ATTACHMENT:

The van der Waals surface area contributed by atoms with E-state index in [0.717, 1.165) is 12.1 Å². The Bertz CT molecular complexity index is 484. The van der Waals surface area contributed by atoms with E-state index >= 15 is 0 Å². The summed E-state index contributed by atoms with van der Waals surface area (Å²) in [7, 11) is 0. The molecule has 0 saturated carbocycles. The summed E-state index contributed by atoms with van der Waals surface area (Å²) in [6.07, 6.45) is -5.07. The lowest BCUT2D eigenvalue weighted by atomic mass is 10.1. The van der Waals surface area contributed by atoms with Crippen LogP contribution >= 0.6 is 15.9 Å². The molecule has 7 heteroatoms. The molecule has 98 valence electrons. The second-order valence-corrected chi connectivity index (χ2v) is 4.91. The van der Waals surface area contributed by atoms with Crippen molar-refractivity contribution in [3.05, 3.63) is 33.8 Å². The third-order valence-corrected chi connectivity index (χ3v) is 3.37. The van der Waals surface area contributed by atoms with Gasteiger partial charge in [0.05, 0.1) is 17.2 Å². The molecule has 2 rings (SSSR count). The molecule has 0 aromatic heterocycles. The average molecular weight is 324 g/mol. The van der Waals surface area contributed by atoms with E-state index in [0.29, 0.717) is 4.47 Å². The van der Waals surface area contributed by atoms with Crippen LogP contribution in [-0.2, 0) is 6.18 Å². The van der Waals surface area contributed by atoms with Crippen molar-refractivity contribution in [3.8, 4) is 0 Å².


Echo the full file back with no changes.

The van der Waals surface area contributed by atoms with E-state index in [0.717, 1.165) is 12.1 Å². The Bertz CT molecular complexity index is 484. The van der Waals surface area contributed by atoms with E-state index >= 15 is 0 Å². The summed E-state index contributed by atoms with van der Waals surface area (Å²) in [7, 11) is 0. The molecule has 0 saturated carbocycles. The summed E-state index contributed by atoms with van der Waals surface area (Å²) in [6.07, 6.45) is -5.07. The lowest BCUT2D eigenvalue weighted by atomic mass is 10.1. The van der Waals surface area contributed by atoms with Crippen LogP contribution >= 0.6 is 15.9 Å². The molecule has 7 heteroatoms. The molecule has 98 valence electrons. The second-order valence-corrected chi connectivity index (χ2v) is 4.91. The van der Waals surface area contributed by atoms with Crippen molar-refractivity contribution in [3.05, 3.63) is 33.8 Å². The third-order valence-corrected chi connectivity index (χ3v) is 3.37. The van der Waals surface area contributed by atoms with Gasteiger partial charge in [0.05, 0.1) is 17.2 Å². The molecule has 2 rings (SSSR count). The molecule has 0 aromatic heterocycles. The average molecular weight is 324 g/mol. The van der Waals surface area contributed by atoms with E-state index in [0.29, 0.717) is 4.47 Å². The van der Waals surface area contributed by atoms with Crippen LogP contribution in [-0.2, 0) is 6.18 Å². The van der Waals surface area contributed by atoms with Crippen molar-refractivity contribution in [3.8, 4) is 0 Å².